Turns out that before he wrote children's stories, he was a newspaper publisher in the 1890's in South Dakota during the Indian Wars. This was from his editorial pouring salt in the wound of Wounded Knee.

From his Sitting Bull editorial  (which I quote from an NPR article by JJ Sutherland), he says, "The Redskin is extinguished, and what few are left are a pack of whining curs... The Whites, by law of conquest... are masters of the American continent. Why not annihilation? Their glory has fled, their spirit broken, their manhood effaced; better they die than live the miserable wretches that they are."

I just read a 2004 CounterPunch article explaining the yellow-brick road as the path to the Black Hills gold territory. He was explaining political realities to children, including the opium use. In his book about Santa Claus, the chapter entitled "the Wickedness of the Awgwas" reviles a fallen race who are now only "earthen hillocks dotting the plain"...after the Wounded Knee massacre. This article also points out KKK parallels.

The only people to criticize him for this recently was the Times of Israel when the new Oz movie came out. Turns out that Baum converted to Theosophy, which is also antisemitic. They claim Oz painted Baum spiritual journey. Evidently, he was heavily edited to tone down his racism, including pictures and poems which were anti-African. His descendants have since apologized to the Sioux.

My conclusion: The wicked witch was probably just the wrong color and killed in her sleep by a guest. The winner wrote history.

Sunday, April 20, 2014

Review of Book Blogs

I'm flogging my latest book now and started with a list of 65 pages of YA blog names in a word document. I spent a great deal of time slogging through the blogs. In about 2.5 hours of surfing, I find 10 that may be a good fit for my book. Then I email the information requested to each blogger or fill out their forms. Most bloggers want the same title and five pieces of info about my story, so I mail (BCC) every two hours for the ones with the same content. Forgive me for not personalizing more, but I try to put the key filters for you to accept or reject in one line. Next, I paste the cover, and last the pitch. I feel like a door to door salesman and get that door slammed in my face a lot. Now, I get my say for a few minutes while the bruises are healing.

You have to right to put anything you want in your blog, but here are some suggestion after viewing hundreds.

  1. Professionals have a tab at the top called "policies" or "review policies" or a bolded subtitle in the About/Contact sections. It makes everyone's life easier.
  2. The contact section should have an email address or a form if you want people to contact you. If you don't want your email shared because of spam, say that and a professional will bcc or make one-to-one mailings. If you only respond to email with personal greetings, put that in the instructions, too, but be sure to put your name and gender in the about section. I don't know how to address a cat photo on a blog called AnarchyofHate.com or KnittingFun.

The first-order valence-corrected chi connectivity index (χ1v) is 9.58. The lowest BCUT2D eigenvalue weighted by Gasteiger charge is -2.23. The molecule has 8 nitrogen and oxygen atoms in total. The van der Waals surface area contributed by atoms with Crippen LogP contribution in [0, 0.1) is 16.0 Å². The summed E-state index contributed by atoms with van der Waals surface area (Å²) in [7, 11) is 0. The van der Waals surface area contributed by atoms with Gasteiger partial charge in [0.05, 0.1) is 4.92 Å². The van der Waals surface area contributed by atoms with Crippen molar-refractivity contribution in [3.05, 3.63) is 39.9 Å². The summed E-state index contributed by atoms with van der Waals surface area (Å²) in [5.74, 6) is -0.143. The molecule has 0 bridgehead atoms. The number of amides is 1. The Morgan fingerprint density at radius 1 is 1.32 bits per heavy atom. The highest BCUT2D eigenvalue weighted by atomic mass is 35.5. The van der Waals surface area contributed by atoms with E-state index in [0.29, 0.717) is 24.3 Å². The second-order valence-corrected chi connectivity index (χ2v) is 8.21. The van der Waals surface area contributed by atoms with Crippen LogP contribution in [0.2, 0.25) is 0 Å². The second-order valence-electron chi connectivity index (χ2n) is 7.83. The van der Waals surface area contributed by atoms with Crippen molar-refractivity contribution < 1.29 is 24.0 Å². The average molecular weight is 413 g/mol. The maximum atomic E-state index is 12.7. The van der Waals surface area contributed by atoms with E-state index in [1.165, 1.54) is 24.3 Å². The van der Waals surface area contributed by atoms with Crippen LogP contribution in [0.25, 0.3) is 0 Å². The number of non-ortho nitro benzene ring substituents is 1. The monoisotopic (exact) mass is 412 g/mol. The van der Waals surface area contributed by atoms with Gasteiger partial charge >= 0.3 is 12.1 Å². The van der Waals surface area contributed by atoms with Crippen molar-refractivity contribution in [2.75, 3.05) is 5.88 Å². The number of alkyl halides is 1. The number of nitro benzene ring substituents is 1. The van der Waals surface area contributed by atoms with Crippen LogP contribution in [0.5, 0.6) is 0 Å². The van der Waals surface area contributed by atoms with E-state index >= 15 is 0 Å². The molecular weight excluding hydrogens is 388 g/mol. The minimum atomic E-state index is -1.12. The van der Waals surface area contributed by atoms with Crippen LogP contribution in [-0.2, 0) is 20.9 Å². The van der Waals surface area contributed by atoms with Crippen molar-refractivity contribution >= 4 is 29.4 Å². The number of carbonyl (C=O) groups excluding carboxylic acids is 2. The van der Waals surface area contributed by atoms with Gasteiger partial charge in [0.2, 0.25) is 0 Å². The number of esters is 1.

3. If you have fewer than four followers or four books posted, you do not have the right to require 150 previous reviews on a book before you'll look at it. At that point, you need us for free stuff more than we need you for buzz. The biggest Kindle blogs only require ten.
  4. "I don't have an e-reader" is not an excuse. You have a computer and all the major formats have free readers for your PC/MAC/idevice. We're the majority now.
  5. "I don't read self-published" is blatantly hypocritical. Your blog is self-published.
  6. Be polite in your refusals. If you actually slam Indies for bad editing, make sure you spell check your own policies page.
  7. Put "closed to reviews" at the top of your policy page, not at the bottom of screen 16, or people will jump to the bottom and spam you.
  8. If you've been on "temporary hiatus" for two years, your blog is officially dead. My favorite was the policy page with the picture of the EPT stick positive.
  9. If all you review is romance, be honest and say so. Don't enroll yourself at a blog promotion site as YA. YA does not mean R-rated. If your "about" section say "I prefer Male on Male" or your featured book is "Wallbanger"... in fact, if every cover on your first screen is a woman in the throes of ecstasy, reconsider your self-classification.
  10. If you live in New Zealand, or any other island over 20 hours of flying away, take a reality pill and use an ereader. I'm not mailing you an ARC.
  11. Realize that your blog name is part of your brand and will affect the submissions to it. For example: if you have the word "Heaven" in your blog name, don't complain about being flooded by religious books.
  12. Reviewing classics that have been around for over 25 years isn't very interesting.
  13. Talking about only your own book isn't really a "book blog". This goes for publishing companies and authors both.
  14. Consider adding a Goodreads user link to see if your reading list is compatible with the author's. If nothing else, the two of you can see what each other likes in an automated fashion. I've made several friends this way, and we both build our following network.